This arrangement would eliminate typical concerns from the private sector about the national grid later expanding into the area of the mini grid and providing lower-cost service. If the initial investment were to be made by a private sector entity, it would be a sunk cost that could not be recovered if/when the national grid reached the area. At the same time, however, renewable energy is drawing ever closer to cost-competitiveness of fossil-fueled power, depending on the local regulatory environment. While the capital expenditure per KWh of generation capacity is lower for fossil-based electricity, the operating costs of renewables are lower.
As the national grid usually has back up capabilities through centralized generation, more expensive and polluting generation capacity such as diesel generators could be disconnected from the former mini-grid and deployed in other unserved areas once the national grid comes to town. Batteries could also be employed elsewhere or provide additional security of supply when the national grid is not sufficiently reliable, as is often the case right now. This way, mini-grids can both accelerate electrification and result in increased uptake of decentralized renewable energy sources in developing countries. Connecting mini-grids to the national network could then become a national goal in the quest for full electrification without posing a threat to private sector investors.
The renewable energy team within Enclude’s Sustainable Business Practices unit is actively working on mini-grids, often pulling in expertise from other relevant practice areas such as inclusive finance, digital financial services and capital advisory. With funding from the European Investment Bank, we are currently providing technical advice to the Participatory Microfinance Group for Africa (PAMIGA), which would like to invest in mini-grids through a network of microfinance institutions in 8 countries. For PAMIGA, we assessed the opportunities for micro finance institutions to finance the construction and operation of mini-grids, and which factors to take into account when entering this market. What we found was that a better business opportunity for the MFIs would lie in financing the ongoing operations of mini-grid operators, though with significant grant and subsidy support, financing the construction of the grids themselves might also be possible.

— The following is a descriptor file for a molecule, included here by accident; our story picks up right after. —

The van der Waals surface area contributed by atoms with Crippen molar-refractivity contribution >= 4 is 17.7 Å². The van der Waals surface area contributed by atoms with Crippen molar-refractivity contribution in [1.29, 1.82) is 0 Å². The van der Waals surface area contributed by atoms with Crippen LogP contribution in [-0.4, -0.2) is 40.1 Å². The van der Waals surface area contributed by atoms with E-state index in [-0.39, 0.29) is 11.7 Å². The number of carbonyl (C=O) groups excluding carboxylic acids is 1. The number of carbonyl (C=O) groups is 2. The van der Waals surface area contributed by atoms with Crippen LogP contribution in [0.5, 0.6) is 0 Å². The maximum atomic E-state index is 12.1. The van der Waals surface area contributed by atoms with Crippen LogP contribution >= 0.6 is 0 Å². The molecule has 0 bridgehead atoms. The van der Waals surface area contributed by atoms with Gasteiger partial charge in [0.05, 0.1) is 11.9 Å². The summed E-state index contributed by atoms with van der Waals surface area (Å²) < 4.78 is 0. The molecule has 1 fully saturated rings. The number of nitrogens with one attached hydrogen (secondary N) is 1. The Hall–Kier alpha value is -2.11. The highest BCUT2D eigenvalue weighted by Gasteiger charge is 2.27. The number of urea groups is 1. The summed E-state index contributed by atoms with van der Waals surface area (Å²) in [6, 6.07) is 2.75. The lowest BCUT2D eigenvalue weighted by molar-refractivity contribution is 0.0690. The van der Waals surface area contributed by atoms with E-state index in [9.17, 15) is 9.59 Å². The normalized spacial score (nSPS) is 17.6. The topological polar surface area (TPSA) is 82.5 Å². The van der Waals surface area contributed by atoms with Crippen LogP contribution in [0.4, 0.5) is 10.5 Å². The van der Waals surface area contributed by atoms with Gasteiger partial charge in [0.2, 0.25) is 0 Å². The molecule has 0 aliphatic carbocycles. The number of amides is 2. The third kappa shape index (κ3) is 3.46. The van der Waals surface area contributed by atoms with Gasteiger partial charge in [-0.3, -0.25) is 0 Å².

The next step on the PAMIGA project will be to convert insights on the opportunity for MFIs to finance mini-grid operations into an Excel-based investment decision making tool. The tool will take into account existing studies and aggregate a number of existing tools to consider a wide range of variables including local energy tariffs, regulatory environment, number of customers to be served, cost of capital and many other factors. Once finalized this tool will facilitate the decision making process of a potential investor—either from the private sector, an MFI or a support organization like PAMIGA–about whether or not invest in a specific mini-grid opportunity. We also see opportunities to utilize our expertise in digital financial services to help mini-grid operators to reduce the costs related to tariff collection by enabling Pay-as-You-Go services via digital payments through partner microfinance institutions.
A lot of work remains to be done in order to connect the 1.3 billion people who currently lack access to energy. We believe that mini-grids are a promising solution within the broader renewable energy sector and could make a big difference for consumers and for national productivity if national governments succeed in creating an enabling environment for the private sector. We look forward to participating in this growing field by helping private sector operators develop competitive business models and successful partnerships with micro-finance organizations, facilitating the development and launch of appropriate digital payment channels to pay for energy services, and advising players on how to navigate or improve the regulatory environment for mini-grid development.